Review: Revelate Mountain Feedbag
This review is going to be fairly short. There are very few products that I would say, “you should get this if you’re interested because it works and its awesome.” The Revelate Mountain Feedbag would be one of those few products. It’s simple in design and nicely constructed. It does what it looks like its going to do and does it well.
The Mountain Feedbag is a little bag/sack thing that is connected with beefy velcro to your handlebar and stem. There is also a third connection point via webbing and clasp to wrap under your fork. The handlebar and stem mounts keep it attached to your bike and the webbing on fork makes sure things don’t wobble around. Nominally, I guess you’re suppose to put food in there to gnosh on while on your epic bikepacking adventure somewhere. It does that, but also a whole lot more.
On my roadie I’ll put a mini pump, tube, tools, patch kit, wallet and keys in there. No more saggy rear pockets. When I’m on a video or photoshoot, I’ll put a spare lens, battery, memory card or shotgun mic in there. When I’m riding the Ogre with a frame bag and don’t feel like sucking on a tube to hydrate, I’ll put a water bottle in there. You get the picture, it gives you carrying capacity in an area that is easily accessible.
The mounting design is simple and is adaptable to basically any kind of bike. From my road bike with a 90mm stem, to my Ogre which has a ridiculously short 50mm stem on it. Another plus is that each bag is ambidextrous. There is no dedicated LEFT or RIGHT, you simply reposition the velcro strip to the loop on the other side of the feedbag. This is a handy feature, since other similar bags are sold and can only be used on one side of the bike. Each bag also has mesh pockets on both sides for exterior storage. I’ll usually put some bars there for quick access. Another great thing about the Feedbags is that they can be combined with a rando bag, front rack mounted bag and even a handlebar bag to give you MORE accessible storage.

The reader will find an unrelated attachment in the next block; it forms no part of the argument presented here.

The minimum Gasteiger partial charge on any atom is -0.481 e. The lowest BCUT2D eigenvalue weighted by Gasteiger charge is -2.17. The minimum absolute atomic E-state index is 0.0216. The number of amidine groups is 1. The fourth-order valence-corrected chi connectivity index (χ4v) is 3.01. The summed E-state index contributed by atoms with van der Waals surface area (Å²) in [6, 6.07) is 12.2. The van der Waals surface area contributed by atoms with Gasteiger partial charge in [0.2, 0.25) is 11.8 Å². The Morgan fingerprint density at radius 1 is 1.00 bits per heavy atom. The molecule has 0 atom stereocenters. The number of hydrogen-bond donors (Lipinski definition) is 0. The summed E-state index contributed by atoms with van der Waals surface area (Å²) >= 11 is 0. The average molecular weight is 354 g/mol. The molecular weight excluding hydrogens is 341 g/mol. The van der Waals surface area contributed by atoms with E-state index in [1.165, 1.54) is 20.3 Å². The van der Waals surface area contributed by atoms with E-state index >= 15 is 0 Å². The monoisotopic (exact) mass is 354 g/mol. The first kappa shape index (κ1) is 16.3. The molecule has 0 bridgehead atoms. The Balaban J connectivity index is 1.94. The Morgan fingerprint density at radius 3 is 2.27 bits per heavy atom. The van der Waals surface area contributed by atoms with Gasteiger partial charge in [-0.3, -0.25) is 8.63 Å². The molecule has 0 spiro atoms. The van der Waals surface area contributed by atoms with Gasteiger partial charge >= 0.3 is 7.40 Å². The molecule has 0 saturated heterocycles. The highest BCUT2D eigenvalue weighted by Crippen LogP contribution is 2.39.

While riding, I don’t notice any severe adverse affects. The weight is close enough to the center of the bike that it won’t alter things too much. As for cons, 1) it only comes in a few colors 2) it could be wee bit bigger (it fits m43 lenses just fine, but good luck if you are a Nikon or Canon shooter) 3) the drawstring closure probably isn’t completely waterproof. The cons aren’t biggies for me, but might be for others.
So should you buy one? If you’re vaguely curious, then I would say yes. They’re great. I bought two and switch them between any number of bikes in our stable. They have become one of my favorite bike bags of all time.